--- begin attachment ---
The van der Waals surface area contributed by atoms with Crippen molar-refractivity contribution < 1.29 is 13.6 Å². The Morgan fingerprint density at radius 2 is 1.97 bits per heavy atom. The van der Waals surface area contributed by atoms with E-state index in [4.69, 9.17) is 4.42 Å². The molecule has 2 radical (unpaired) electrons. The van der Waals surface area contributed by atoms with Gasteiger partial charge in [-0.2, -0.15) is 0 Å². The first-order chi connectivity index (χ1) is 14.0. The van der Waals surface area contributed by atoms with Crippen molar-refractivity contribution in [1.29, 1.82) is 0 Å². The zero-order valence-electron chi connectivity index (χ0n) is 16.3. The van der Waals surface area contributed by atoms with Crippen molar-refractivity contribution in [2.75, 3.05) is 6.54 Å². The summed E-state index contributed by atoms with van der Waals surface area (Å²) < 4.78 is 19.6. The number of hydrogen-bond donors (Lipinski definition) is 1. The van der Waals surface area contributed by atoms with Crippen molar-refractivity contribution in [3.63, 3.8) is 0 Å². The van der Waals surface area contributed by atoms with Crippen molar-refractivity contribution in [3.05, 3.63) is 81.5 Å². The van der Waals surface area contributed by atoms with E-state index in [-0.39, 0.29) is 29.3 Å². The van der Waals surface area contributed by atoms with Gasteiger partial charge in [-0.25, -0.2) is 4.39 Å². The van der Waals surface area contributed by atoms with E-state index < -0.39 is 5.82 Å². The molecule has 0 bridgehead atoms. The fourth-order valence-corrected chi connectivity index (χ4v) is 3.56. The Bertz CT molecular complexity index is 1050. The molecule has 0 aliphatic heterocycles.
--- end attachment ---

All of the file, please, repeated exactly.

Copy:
The van der Waals surface area contributed by atoms with Crippen molar-refractivity contribution < 1.29 is 13.6 Å². The Morgan fingerprint density at radius 2 is 1.97 bits per heavy atom. The van der Waals surface area contributed by atoms with E-state index in [4.69, 9.17) is 4.42 Å². The molecule has 2 radical (unpaired) electrons. The van der Waals surface area contributed by atoms with Gasteiger partial charge in [-0.2, -0.15) is 0 Å². The first-order chi connectivity index (χ1) is 14.0. The van der Waals surface area contributed by atoms with Crippen molar-refractivity contribution in [1.29, 1.82) is 0 Å². The zero-order valence-electron chi connectivity index (χ0n) is 16.3. The van der Waals surface area contributed by atoms with Crippen molar-refractivity contribution in [2.75, 3.05) is 6.54 Å². The summed E-state index contributed by atoms with van der Waals surface area (Å²) < 4.78 is 19.6. The number of hydrogen-bond donors (Lipinski definition) is 1. The van der Waals surface area contributed by atoms with Crippen molar-refractivity contribution in [3.63, 3.8) is 0 Å². The van der Waals surface area contributed by atoms with Crippen molar-refractivity contribution in [3.05, 3.63) is 81.5 Å². The van der Waals surface area contributed by atoms with E-state index in [-0.39, 0.29) is 29.3 Å². The van der Waals surface area contributed by atoms with Gasteiger partial charge in [-0.25, -0.2) is 4.39 Å². The van der Waals surface area contributed by atoms with E-state index < -0.39 is 5.82 Å². The molecule has 0 bridgehead atoms. The fourth-order valence-corrected chi connectivity index (χ4v) is 3.56. The Bertz CT molecular complexity index is 1050. The molecule has 0 aliphatic heterocycles.